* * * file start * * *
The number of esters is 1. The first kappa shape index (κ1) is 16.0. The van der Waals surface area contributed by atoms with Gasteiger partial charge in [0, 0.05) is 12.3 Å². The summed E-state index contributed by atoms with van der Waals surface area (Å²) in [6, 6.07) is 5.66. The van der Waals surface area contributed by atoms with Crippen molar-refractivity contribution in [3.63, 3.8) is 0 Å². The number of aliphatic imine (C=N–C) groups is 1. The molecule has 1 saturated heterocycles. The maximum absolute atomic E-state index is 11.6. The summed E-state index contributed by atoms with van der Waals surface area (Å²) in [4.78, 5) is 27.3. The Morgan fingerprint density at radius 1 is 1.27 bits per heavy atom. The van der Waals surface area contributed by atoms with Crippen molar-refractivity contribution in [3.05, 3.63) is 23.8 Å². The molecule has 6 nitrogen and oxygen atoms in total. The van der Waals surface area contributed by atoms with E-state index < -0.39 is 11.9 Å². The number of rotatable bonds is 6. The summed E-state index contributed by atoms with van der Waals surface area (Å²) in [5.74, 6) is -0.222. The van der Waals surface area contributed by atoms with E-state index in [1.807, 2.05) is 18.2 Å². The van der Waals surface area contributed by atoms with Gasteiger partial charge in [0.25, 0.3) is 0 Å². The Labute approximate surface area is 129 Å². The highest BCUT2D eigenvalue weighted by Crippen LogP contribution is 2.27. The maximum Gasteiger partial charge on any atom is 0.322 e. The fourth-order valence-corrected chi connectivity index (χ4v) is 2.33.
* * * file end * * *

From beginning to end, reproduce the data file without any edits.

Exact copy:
The number of esters is 1. The first kappa shape index (κ1) is 16.0. The van der Waals surface area contributed by atoms with Gasteiger partial charge in [0, 0.05) is 12.3 Å². The summed E-state index contributed by atoms with van der Waals surface area (Å²) in [6, 6.07) is 5.66. The van der Waals surface area contributed by atoms with Crippen molar-refractivity contribution in [3.63, 3.8) is 0 Å². The number of aliphatic imine (C=N–C) groups is 1. The molecule has 1 saturated heterocycles. The maximum absolute atomic E-state index is 11.6. The summed E-state index contributed by atoms with van der Waals surface area (Å²) in [4.78, 5) is 27.3. The Morgan fingerprint density at radius 1 is 1.27 bits per heavy atom. The van der Waals surface area contributed by atoms with Crippen molar-refractivity contribution in [3.05, 3.63) is 23.8 Å². The molecule has 6 nitrogen and oxygen atoms in total. The van der Waals surface area contributed by atoms with E-state index < -0.39 is 11.9 Å². The number of rotatable bonds is 6. The summed E-state index contributed by atoms with van der Waals surface area (Å²) in [5.74, 6) is -0.222. The van der Waals surface area contributed by atoms with E-state index in [1.807, 2.05) is 18.2 Å². The van der Waals surface area contributed by atoms with Gasteiger partial charge in [0.25, 0.3) is 0 Å². The Labute approximate surface area is 129 Å². The highest BCUT2D eigenvalue weighted by Crippen LogP contribution is 2.27. The maximum Gasteiger partial charge on any atom is 0.322 e. The fourth-order valence-corrected chi connectivity index (χ4v) is 2.33.